Coming back to the school where it all started, the Invisible Children organization will be hosting an event Thursday to raise awareness about the crisis in Uganda and its effect on children.
USC alumni Jason Russell and Bobby Bailey, along with co-founder Laren Poole, began Invisible Children after they visited Africa as students to create a filmmaking project. After seeing the toll the Lord’s Resistance Army — a militant group terrorizing communities in Uganda — took on the children in the country, the two created the documentary Invisible Children: Rough Cut and sparked the movement that is still going strong today.
“We’re promoting people in the international community to be aware of the atrocities that are going on in Eastern Africa and Northern Uganda,” said Garrett Glick, a Southern California representative and roadie for Invisible Children.
Invisible Children sends 10 tours to visit schools around the country every year. USC is a special stop for the organization because of the group’s roots at the university, Glick said.
“It started as a project from USC and just blossomed into a huge movement,” Glick said. “USC is where Invisible Children was planted.”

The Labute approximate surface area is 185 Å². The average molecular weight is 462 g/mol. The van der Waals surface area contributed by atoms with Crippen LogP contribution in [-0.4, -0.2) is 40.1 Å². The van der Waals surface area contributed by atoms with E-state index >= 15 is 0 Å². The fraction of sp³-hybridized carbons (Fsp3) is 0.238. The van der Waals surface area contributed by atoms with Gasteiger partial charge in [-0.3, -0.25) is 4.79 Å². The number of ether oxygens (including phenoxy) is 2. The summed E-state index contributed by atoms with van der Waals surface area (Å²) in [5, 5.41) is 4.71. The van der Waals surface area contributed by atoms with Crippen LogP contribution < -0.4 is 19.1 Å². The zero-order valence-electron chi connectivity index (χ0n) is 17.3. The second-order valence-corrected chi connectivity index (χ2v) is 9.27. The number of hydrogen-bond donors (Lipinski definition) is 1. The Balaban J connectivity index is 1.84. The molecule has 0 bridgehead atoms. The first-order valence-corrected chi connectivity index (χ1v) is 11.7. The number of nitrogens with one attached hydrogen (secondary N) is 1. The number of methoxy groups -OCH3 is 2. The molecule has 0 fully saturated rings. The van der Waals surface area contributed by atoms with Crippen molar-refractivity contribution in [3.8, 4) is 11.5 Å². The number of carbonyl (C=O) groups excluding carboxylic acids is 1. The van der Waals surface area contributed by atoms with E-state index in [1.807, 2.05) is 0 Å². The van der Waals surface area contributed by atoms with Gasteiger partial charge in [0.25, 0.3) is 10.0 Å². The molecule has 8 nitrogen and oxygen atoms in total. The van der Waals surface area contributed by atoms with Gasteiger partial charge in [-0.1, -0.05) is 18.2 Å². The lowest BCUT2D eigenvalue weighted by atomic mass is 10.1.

This year’s event, called the “Legacy Tour,” will focus on discussing and raising money for children who cannot afford to attend school because of poor economic conditions in Uganda. There will be a movie screening, spoken word artists and a forum.
The forum will attempt to put a face on the tragedy by featuring two speakers who have experienced the situation in Uganda firsthand, Glick said.
Devon Feldmeth, president of Invisible Children at USC, said this is the first time the tour has brought such important presenters to USC. Jolly Okot, the director of Invisible Children’s Ugandan business operation, and Okello Ronald, a former child soldier in Uganda, will speak about their experiences during the forum.
“They’re telling the story of their life to inspire people,” Feldmeth said.
Ronald, who just graduated from high school in Uganda, has been a peace advocate since he was 8 years old and now hopes to bring awareness to the United States. As a child, Ronald escaped abductions from the LRA nearly 10 times, Feldmeth said.
Cameron Ernst, last year’s president of Invisible Children at USC, said the screening and events at USC help raise awareness on a campus where not many students know how to get involved in the organization.
“That was kind of our way to inform USC students,” Ernst said. “They’ll see that there’s a lot more to Invisible Children than they thought.”
The “Legacy Tour” will take place in THH 101 from 7 p.m. to 10 p.m.